What types of herbs support the nervous system?

Ok, now that we’ve had a mini-review of the nervous system, let’s talk about the herbs. Nervines, nootropics, and adaptogens are three classes of herbs that are particularly supportive of the nervous system. All three can help our bodies cope with emotional and cognitive challenges. Nervines have a wide range of actions across the entire nervous system. Nootropics are more narrowly focused on the central nervous system and supporting cognitive function.

Nervines

A nervine herb has the ability to act on the nervous system. That’s a remarkably broad definition, and this class of herbs can be subdivided even more. This language is borrowed from pharmaceutical parlance, by the way. It’s a holdover from when herbs and medicine hadn’t yet parted ways in the mid to late 1800s. Nervine herbs can be described by more specific actions such as:

  • hypnotic (promotes sleep)
  • anxiolytic (calming when anxiety is present)
  • sedative (calming)
  • antispasmodic (useful when there is cramping or spasms)
  • anodyne (promotes a healthy response to pain)
  • analgesic (promotes a healthy response to pain)
  • relaxant (relaxes in the presence of physical tension)
  • soporific (promotes sleep)
  • calmative (mildly calming, mild sedative)

You can also think about nervines in three main categories: relaxants, tonics, and stimulants. Anxiety is often accompanied by physical tension. Antispasmodic herbs like valerian are one type of relaxant nervine, but some euphorics and sedative nervines  are also physically relaxing without being specifically antispasmodic. Damiana and Albizia are examples..

Nervine tonics have a nourishing or balancing overall effect on the nervous system. Some herbalists like using the term nervine trophorestorative for nervine tonics, so you may hear that as well. Trophorestorative just means restoring normal function within a body system. It’s more specific than tonic, and helps differentiate between TCM concepts of tonic herbs and the Western mindset.

Stimulant nervines

Stimulant nervines increase alertness, processing, or activity. Things like green tea or coffee are obvious examples, as they contain the stimulant caffeine, but herbs that are nervine diffusives like prickly ash are another type, and so is schisandra’s nootropic ability to enhance natural focus.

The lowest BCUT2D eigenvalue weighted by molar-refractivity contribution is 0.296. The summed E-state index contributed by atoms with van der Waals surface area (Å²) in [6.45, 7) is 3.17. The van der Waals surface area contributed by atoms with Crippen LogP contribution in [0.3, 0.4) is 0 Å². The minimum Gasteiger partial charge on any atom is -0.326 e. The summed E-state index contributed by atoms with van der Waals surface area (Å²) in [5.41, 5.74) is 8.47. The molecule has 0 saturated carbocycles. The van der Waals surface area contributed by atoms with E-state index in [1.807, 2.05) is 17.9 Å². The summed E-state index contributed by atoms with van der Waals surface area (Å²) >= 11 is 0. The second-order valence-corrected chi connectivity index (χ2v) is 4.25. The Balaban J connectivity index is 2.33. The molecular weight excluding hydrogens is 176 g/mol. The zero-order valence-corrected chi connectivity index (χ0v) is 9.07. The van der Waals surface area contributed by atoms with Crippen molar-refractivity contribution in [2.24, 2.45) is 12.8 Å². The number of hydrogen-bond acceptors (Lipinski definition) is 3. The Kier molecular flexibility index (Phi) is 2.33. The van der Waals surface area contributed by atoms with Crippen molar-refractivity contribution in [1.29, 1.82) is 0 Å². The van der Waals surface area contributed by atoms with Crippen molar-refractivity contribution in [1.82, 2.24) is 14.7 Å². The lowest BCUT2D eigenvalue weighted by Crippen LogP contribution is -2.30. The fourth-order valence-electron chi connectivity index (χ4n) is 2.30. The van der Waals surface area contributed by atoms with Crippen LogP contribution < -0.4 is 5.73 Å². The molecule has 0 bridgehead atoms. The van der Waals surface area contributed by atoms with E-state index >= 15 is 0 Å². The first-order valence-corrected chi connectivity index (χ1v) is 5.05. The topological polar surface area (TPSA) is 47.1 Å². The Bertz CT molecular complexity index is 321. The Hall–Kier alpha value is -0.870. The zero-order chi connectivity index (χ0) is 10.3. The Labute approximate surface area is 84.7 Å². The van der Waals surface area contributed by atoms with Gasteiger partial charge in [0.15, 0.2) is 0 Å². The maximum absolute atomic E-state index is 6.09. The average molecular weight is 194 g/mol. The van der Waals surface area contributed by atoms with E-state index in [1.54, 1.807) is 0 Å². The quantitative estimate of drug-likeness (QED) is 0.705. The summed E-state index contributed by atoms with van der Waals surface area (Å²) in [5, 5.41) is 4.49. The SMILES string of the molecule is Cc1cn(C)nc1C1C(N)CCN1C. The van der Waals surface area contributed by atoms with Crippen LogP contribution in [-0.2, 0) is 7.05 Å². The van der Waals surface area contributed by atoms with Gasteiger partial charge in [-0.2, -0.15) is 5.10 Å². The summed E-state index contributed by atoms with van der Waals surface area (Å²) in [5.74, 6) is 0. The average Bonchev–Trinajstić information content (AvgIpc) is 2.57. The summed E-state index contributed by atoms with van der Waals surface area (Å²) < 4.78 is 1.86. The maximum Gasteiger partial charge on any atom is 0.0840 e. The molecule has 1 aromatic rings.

Some herbs can be both stimulating and calming. Valerian is an example – especially when fresh, it seems to act as a stimulant for some people but helps other people unwind and calm down. Schisandra is another example, because it is simultaneously calming and yet increases focus and recall.

Nervines can be further organized by their affinity with a specific organ system (such as hawthorn’s affinity for the heart or lobelia’s affinity for the lungs). This is simply a way of classifying herbs according to where they seem to be especially useful, but it doesn’t mean that they have to be restricted to use only when those organ systems are out of balance.

Nootropics

Next, let’s have a look at nootropics. According to the American Botanical Council, the definition of “nootropic” is an herb that “enhances memory, improves cognitive function and mood, and reduces oxidative and eschemic damage to the brain.”

Like adaptogens, a nootropic may be from natural sources or may be a pharmaceutical drug. There are several mechanisms proposed for the way they work. Some herbal nootropics may increase circulation, like ginkgo. Others may have the ability to increase neurotransmitters and thereby upregulate brain activity. 

Saffron, ginkgo, rosemary, sage, lemon balm, and calamus are potential herbal nootropics.

Calamus doesn’t get a lot of attention in Western herbalism, although it’s widely used in Ayurveda. Certain strains of the plant contain high levels of Beta-asarone, which is potentially toxic to the liver and is a suspected carcinogen. Calamus has been banned as a flavoring ingredient and supplement in the United States because of this. However, I mention it because The American Herbal Products Association recognizes that the North American strain of calamus contains low levels of beta-asarone and is safe. I don’t offer it to others, but I do use it personally.